3 Steps to Win New Business

When trying to simplify the complex I tend to group ideas together, because this allows me to see the similarities and connections between things.  There are fundamentals in how things work.  To notice and address these fundamental structures is key to excel in any domain.

In the domain of New Business Development and acquiring “New Customers” there are fundamentals as well.  This post attempts to anchor in these fundamentals and give you some broad paint brush strokes of guidance to help you think through your process to win new business and see if you are addressing these fundamentals.

The 3 Steps to winning new business at a fundamental level are the following …

  1. Think Leverage
    – Leverage your expertise and mastery by creating good content
    – Leverage your relationships to get to your ideal customer quickly
  2. Build Trust
    – So you can ask really good questions
    – So your customers feel comfortable talking about their problems
  3. Develop Solutions Together and Transact
    – Collaborate and help your customers solve problems
    – Negotiate effectively, so both parties win

Let’s break these down further, as there are numerous tasks in each of these steps involve teams of people. Let’s not, even for a moment think otherwise.

THINK LEVERAGE

The market is way too competitive for you to not be thinking about what you can leverage. Here are some questions to help you think through this strategy …

  • Do you have experts on staff that might have a public identity?
  • Do you have meaningful content that you can share with your customers?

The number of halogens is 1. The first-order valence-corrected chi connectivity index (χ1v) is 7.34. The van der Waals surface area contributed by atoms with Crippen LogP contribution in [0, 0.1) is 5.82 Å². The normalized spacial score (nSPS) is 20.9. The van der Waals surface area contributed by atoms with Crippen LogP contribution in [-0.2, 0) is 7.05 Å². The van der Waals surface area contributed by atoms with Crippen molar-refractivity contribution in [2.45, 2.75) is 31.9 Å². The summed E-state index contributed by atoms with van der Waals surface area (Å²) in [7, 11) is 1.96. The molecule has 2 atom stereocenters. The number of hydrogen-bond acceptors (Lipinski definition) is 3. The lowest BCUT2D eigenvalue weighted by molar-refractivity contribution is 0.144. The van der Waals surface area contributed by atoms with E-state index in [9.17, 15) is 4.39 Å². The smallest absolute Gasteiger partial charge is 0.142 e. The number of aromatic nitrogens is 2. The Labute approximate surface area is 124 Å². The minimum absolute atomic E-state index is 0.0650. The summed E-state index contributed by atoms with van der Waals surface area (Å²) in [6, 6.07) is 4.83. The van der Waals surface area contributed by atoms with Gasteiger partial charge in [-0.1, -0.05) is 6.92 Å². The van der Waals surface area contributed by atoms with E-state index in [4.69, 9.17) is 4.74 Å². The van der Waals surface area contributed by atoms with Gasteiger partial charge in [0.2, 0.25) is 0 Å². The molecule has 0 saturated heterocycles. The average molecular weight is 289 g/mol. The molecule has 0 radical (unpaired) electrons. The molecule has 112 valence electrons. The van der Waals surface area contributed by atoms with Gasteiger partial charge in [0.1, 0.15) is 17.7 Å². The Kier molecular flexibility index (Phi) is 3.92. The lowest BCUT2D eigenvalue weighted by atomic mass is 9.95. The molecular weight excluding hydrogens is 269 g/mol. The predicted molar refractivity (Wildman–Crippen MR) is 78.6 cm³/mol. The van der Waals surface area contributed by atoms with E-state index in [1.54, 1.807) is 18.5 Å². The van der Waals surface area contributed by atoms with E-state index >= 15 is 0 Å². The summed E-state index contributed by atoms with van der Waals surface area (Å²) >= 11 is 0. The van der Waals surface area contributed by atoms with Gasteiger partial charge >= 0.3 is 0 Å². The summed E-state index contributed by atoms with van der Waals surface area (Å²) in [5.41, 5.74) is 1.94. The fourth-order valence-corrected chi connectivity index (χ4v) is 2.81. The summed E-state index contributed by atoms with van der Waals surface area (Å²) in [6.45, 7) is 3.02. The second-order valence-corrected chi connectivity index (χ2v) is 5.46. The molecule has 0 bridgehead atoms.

• Is your corporate brand strong with your key demographics?
  • Do you have relationships with you partners and vendors that you can partner with to collaborate help their customers?

BUILD TRUST

Customers will not share anything with you until they trust you.  Use leverage to build this trust.  The deeper they trust and respect you, the more they will share their problems and strategic initiatives with you. Once you have this trust, use it to get closer to your customers problems.

  • Ask to meet with the right people on their team
  • Ask them to share information on specific aspects of their business
  • Ask if they have identified any specific problems (initiatives)
  • Demostrate leadership and collaborate around potential outcomes

DEVELOP SOLUTIONS TOGETHER AND TRANSACT

Now that you have access to strategic initiatives that your customers want to address and they are sharing details with you, it’s time to get your deal team engaged and begin collaborating around a solution that makes sense.

  • Get specific and ground your experiences to solve their business problems
  • Collaborate and collectively agree on the outcome they think will work
  • Structure the deal in ways that work for their business model & practices
  • Work within their budget and budgetary cycles

Nobody appreciates a hard sell and will not tolerate it today.  You transact and come to agreements by getting to a place of collaboration where you jointly design a solution that will fit in their budget, meet their guidelines and business requirements.  If you do this you will follow the practices of the Assumptive Closing Technique.  To do this well, you must check in with your customer along the way and qualify the opportunity as you are collaborating, so you have an accurate sense of their timelines, buying process and decision making practices.

IN CONCLUSION

It takes team work to sell today, no longer can a high powered sales rep work his list of contacts and bring in a deal single handedly.  That can happen, but it will not be sustainable enough for the company to attain their growth numbers.  You have to develop a way to attract and retain new customers and this model will work for that. Think leverage, build trust and collaborate on the solutions you design and develop in conjunction with your customers.  Go beyond the solution and make it collaborative, become an integral part of their business. I wrote about going beyond the solution in this article  … The Market Has Changed … Again!

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